2.            Do things together as a family:   Although each have their likes and plans, it is important to find time to do things together: [whether it be] cooking, walking, biking, hiking, going into town …

3.            Gratitude:           the relaxed atmosphere of summer is ideal for showing appreciation for others, which is otherwise a little forgotten in the rush of everyday life. Make a point of thanking others for small gestures, for planning things or just for having a good time together.

4.            Enjoy simple things:        The perfect plan does not have to be expensive or extravagant. From very young, children can be taught to enjoy simple things like, for example, watching the sunset, getting an ice cream, etc.

5.            Be open to others:            it isn’t very enriching to spend all day wrapped up in ourselves. Summer is an ideal time to open up to others: inviting friends home and encouraging the children to do the same.

6.         Cultural trips:           educating the taste of even the youngest doesn’t have to be boring if activities are well chosen and well prepared: look into the cultural possibilities in your area and spend an afternoon at a museum, monument or exhibition.

7.         Time to Read:            Reading is a free trip that nourishes the neurons of young and old alike: adventure novels, biographies, stories … Find a local library and choose!

8.         Visiting relatives and other people:            During the year, visiting grandparents, cousins, uncles etc. can be difficult, either because of time or distance. Summertime can also allow for opportunities to visit the sick or needy.

9.         Languages:    Put aside formal approaches to learning and get the whole family used to watching a short series or foreign film in the original language – and then find out who understood what!

10.       Give thanks to God for having fun and being together

by Gloria Gratacós, Director of Department of Education, University Centre Villanueva.

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Just about 1 year ago, the number of Venezuelans living in the country was stated to be at 40,000 and of these it was understood that as many as 3,000 Venezuelan children may not have been receiving a formal education in schools. At that point, some had estimated that those figures may very well triple within the year. As often happens, the margin of error for figures on socio-political matters tends to be on the higher side of the spectrum. In any case, our purpose here is not that of numerical precision, but rather of addressing the issue of the education of migrant children within our borders as they grow. The education of each child is paramount, not only for the child’s future but for that of the society as a whole, … and the education of migrant children has an enormous part to play in ensuring the future stability and development of our society.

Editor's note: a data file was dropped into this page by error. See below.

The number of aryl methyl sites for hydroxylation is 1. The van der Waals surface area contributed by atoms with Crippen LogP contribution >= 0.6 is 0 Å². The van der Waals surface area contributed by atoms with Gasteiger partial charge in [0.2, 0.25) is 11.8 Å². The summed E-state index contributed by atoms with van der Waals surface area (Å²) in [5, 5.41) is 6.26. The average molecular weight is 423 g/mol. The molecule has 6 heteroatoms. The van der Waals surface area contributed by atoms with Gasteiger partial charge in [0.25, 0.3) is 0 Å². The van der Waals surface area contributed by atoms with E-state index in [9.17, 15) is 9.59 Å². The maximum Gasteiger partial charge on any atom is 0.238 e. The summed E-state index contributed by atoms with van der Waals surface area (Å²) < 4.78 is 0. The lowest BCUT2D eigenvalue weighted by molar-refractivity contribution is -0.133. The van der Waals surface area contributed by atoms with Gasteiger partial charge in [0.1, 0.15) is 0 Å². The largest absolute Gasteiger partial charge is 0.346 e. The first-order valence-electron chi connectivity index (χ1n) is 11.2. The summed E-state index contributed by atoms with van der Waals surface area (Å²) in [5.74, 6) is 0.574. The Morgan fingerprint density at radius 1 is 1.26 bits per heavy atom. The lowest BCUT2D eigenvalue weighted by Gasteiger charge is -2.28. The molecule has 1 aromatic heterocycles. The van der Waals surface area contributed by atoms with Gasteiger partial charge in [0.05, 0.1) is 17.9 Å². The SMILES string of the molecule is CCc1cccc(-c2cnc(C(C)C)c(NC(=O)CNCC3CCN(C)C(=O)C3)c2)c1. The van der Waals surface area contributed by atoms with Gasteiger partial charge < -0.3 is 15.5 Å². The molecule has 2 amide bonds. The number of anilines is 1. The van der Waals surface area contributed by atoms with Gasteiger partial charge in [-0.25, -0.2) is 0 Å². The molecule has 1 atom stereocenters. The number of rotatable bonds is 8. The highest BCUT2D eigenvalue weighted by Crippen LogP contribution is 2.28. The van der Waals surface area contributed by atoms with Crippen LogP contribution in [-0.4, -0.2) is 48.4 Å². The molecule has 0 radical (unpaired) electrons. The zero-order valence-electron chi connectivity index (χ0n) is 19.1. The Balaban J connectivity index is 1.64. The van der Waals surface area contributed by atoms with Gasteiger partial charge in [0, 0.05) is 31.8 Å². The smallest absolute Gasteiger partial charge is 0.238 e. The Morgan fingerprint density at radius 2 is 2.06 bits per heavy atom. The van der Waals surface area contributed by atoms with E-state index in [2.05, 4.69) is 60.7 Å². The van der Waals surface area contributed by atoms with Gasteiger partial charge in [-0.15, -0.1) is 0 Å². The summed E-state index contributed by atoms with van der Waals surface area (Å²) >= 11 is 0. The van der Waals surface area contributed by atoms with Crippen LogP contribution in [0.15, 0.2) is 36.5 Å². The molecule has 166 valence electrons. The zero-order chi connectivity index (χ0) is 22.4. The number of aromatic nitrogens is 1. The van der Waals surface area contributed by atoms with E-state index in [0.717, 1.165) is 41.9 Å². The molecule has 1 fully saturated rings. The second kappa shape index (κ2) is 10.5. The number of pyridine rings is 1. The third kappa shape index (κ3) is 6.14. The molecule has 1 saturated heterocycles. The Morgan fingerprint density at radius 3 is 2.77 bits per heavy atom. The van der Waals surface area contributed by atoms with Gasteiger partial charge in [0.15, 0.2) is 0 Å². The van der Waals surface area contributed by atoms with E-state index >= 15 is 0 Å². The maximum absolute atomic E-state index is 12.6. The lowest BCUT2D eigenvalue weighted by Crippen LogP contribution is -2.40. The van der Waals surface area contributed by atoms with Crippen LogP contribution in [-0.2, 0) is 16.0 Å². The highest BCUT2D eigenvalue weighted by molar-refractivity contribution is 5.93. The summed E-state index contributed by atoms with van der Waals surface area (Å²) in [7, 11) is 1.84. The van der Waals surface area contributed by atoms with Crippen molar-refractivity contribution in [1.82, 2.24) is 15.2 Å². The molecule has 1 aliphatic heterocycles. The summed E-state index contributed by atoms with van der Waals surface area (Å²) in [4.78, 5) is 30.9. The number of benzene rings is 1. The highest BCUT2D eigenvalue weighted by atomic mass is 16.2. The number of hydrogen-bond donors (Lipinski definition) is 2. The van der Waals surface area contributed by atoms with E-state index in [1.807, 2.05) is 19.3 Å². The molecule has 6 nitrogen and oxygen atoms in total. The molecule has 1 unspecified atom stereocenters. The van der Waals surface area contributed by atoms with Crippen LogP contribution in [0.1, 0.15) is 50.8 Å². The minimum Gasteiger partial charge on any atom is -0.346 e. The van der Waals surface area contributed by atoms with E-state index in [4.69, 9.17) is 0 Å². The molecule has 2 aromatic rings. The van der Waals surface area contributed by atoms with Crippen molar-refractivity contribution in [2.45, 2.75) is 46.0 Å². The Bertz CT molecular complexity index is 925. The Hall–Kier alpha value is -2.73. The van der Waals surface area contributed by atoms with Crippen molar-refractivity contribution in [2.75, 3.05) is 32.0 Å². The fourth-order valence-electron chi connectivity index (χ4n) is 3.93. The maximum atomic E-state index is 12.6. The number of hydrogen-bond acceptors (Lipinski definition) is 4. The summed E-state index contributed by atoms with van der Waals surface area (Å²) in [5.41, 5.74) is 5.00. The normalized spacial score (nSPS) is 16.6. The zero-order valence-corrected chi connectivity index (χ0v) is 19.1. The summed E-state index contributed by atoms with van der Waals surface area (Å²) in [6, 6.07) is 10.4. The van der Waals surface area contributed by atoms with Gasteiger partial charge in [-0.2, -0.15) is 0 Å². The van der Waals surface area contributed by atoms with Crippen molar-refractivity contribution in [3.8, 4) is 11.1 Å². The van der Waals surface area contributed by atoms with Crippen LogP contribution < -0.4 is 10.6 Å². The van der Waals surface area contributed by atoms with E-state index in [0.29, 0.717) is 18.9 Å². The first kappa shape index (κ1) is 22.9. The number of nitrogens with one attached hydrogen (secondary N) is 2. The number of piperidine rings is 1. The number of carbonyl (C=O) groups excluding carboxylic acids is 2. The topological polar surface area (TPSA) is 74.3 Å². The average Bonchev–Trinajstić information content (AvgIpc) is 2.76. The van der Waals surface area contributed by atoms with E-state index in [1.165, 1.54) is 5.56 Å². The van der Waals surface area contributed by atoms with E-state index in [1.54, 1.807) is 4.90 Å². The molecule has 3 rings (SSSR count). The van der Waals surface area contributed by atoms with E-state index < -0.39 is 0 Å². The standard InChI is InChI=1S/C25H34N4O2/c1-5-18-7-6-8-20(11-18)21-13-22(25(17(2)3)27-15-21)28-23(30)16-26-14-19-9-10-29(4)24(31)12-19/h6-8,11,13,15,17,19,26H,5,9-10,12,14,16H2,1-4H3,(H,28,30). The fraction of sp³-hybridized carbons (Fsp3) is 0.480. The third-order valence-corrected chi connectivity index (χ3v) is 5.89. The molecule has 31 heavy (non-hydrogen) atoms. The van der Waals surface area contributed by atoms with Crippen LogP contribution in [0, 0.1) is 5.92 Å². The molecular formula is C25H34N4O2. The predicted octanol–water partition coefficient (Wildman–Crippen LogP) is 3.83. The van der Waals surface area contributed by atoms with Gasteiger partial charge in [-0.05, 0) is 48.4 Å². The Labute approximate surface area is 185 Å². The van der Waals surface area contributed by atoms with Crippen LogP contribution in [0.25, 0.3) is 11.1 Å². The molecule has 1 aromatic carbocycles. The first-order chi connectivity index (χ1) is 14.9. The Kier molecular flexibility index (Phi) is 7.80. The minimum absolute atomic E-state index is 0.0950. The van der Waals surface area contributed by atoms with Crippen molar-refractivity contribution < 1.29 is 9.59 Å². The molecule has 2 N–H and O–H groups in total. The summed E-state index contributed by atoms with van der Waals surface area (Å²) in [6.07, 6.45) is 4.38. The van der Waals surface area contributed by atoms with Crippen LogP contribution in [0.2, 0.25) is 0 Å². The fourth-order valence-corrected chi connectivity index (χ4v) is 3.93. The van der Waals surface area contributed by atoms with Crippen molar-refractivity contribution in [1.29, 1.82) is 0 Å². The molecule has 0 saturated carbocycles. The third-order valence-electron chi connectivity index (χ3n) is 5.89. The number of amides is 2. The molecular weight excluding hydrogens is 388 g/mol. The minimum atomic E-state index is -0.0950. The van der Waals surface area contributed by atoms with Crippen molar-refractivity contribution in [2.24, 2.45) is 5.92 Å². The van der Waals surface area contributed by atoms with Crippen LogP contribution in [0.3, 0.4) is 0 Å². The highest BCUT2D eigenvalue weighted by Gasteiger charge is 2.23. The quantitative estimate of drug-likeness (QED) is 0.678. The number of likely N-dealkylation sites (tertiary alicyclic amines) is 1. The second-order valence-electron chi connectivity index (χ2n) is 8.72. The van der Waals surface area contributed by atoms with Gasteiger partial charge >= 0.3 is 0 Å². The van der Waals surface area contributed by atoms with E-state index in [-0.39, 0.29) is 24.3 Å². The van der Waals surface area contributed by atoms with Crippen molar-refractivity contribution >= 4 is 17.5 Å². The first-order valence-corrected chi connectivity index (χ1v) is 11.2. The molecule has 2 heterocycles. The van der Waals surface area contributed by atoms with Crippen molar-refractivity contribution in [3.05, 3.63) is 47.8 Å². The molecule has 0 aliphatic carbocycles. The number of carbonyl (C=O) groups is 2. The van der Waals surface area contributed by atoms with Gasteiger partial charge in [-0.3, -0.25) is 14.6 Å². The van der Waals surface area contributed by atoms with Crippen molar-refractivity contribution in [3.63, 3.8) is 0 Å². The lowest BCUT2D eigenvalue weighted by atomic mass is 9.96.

In the absence of a public sector solution to this challenge, private sector response has been generous thus far with initiatives to afford migrants and their children some form of schooling. However, the challenges involved in educating these children are not trivial. Some of these students were, at the beginning of last school year, 2 to 3 years behind children of similar age with respect to curricula content. Others suffered from Post-Traumatic Stress Disorder stemming from the reigning conditions in their country of origin. There has also been the language barrier to contend with, together with difficulties in their feelings of acceptance within the society. Some of these children have managed to integrate into normal classroom settings, … and to excel at that. However, it seems that the majority of these children may require tailor-made educational programmes, even if only for a brief period before being introduced into more mainstream educational systems, to bridge the aforementioned gaps and get them up to speed sooner rather than later.

Herein lies the problem !!! In general, education is expensive, so naturally educational solutions involving individualized attention run the risk of being prohibitive for members of less affluent families. Nevertheless, such solutions may become feasible should the tailor-made curricula designs be prepared online and managed together with teacher contact hours and in-class exercises, thus enabling each child to advance at his or her rate. Once feasibility can be achieved, a network of affordable educational programmes to suit individual needs may become available to successfully address the pressing issue of mass education for migrant students.

Posted on by Gerard Pounder | 1 Comment

The Family’s Educational Mission

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What’s wrong with a hobby in AI and Robotics ?

This clip was recorded during Cognitive Function Synthesis operation on a simulated Pioneer configured in a behaviour-based sense.

Notice that as its experience increases, the robot learns to avoid collision with the enclosure.

This avoidance was not pre-programmed, but learned based on pre-configured reflexes.